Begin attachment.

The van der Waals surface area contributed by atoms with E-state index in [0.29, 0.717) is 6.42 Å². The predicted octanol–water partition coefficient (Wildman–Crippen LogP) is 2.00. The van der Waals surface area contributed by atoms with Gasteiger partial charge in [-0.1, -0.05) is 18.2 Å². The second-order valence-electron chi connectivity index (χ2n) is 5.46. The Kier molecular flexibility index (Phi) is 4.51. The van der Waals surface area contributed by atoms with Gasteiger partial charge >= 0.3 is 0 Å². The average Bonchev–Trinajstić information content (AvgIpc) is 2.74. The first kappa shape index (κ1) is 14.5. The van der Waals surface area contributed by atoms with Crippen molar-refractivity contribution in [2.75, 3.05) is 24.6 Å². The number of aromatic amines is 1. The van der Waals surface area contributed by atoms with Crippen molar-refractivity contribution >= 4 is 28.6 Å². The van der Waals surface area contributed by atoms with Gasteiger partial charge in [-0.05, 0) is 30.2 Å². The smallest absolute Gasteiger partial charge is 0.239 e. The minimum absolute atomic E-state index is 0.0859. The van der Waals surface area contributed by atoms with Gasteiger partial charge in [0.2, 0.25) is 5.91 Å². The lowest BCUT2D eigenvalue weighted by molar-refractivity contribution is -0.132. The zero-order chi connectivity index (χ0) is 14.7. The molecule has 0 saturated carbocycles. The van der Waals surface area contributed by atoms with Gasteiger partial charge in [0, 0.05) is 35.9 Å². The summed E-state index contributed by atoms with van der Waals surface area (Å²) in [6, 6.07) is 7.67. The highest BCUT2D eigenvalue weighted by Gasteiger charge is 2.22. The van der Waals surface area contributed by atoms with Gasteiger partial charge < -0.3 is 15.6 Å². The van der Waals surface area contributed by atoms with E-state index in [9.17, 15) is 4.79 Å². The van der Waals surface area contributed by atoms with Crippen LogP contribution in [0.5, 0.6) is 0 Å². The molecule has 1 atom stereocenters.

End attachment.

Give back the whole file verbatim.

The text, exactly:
The van der Waals surface area contributed by atoms with E-state index in [0.29, 0.717) is 6.42 Å². The predicted octanol–water partition coefficient (Wildman–Crippen LogP) is 2.00. The van der Waals surface area contributed by atoms with Gasteiger partial charge in [-0.1, -0.05) is 18.2 Å². The second-order valence-electron chi connectivity index (χ2n) is 5.46. The Kier molecular flexibility index (Phi) is 4.51. The van der Waals surface area contributed by atoms with Gasteiger partial charge >= 0.3 is 0 Å². The average Bonchev–Trinajstić information content (AvgIpc) is 2.74. The first kappa shape index (κ1) is 14.5. The van der Waals surface area contributed by atoms with Crippen molar-refractivity contribution in [2.75, 3.05) is 24.6 Å². The number of aromatic amines is 1. The van der Waals surface area contributed by atoms with Crippen molar-refractivity contribution >= 4 is 28.6 Å². The van der Waals surface area contributed by atoms with Gasteiger partial charge in [-0.05, 0) is 30.2 Å². The smallest absolute Gasteiger partial charge is 0.239 e. The minimum absolute atomic E-state index is 0.0859. The van der Waals surface area contributed by atoms with Gasteiger partial charge in [0.2, 0.25) is 5.91 Å². The lowest BCUT2D eigenvalue weighted by molar-refractivity contribution is -0.132. The zero-order chi connectivity index (χ0) is 14.7. The molecule has 0 saturated carbocycles. The van der Waals surface area contributed by atoms with Gasteiger partial charge in [0, 0.05) is 35.9 Å². The summed E-state index contributed by atoms with van der Waals surface area (Å²) in [6, 6.07) is 7.67. The highest BCUT2D eigenvalue weighted by Gasteiger charge is 2.22. The van der Waals surface area contributed by atoms with Gasteiger partial charge < -0.3 is 15.6 Å². The van der Waals surface area contributed by atoms with E-state index in [9.17, 15) is 4.79 Å². The van der Waals surface area contributed by atoms with Crippen LogP contribution in [0.5, 0.6) is 0 Å². The molecule has 1 atom stereocenters.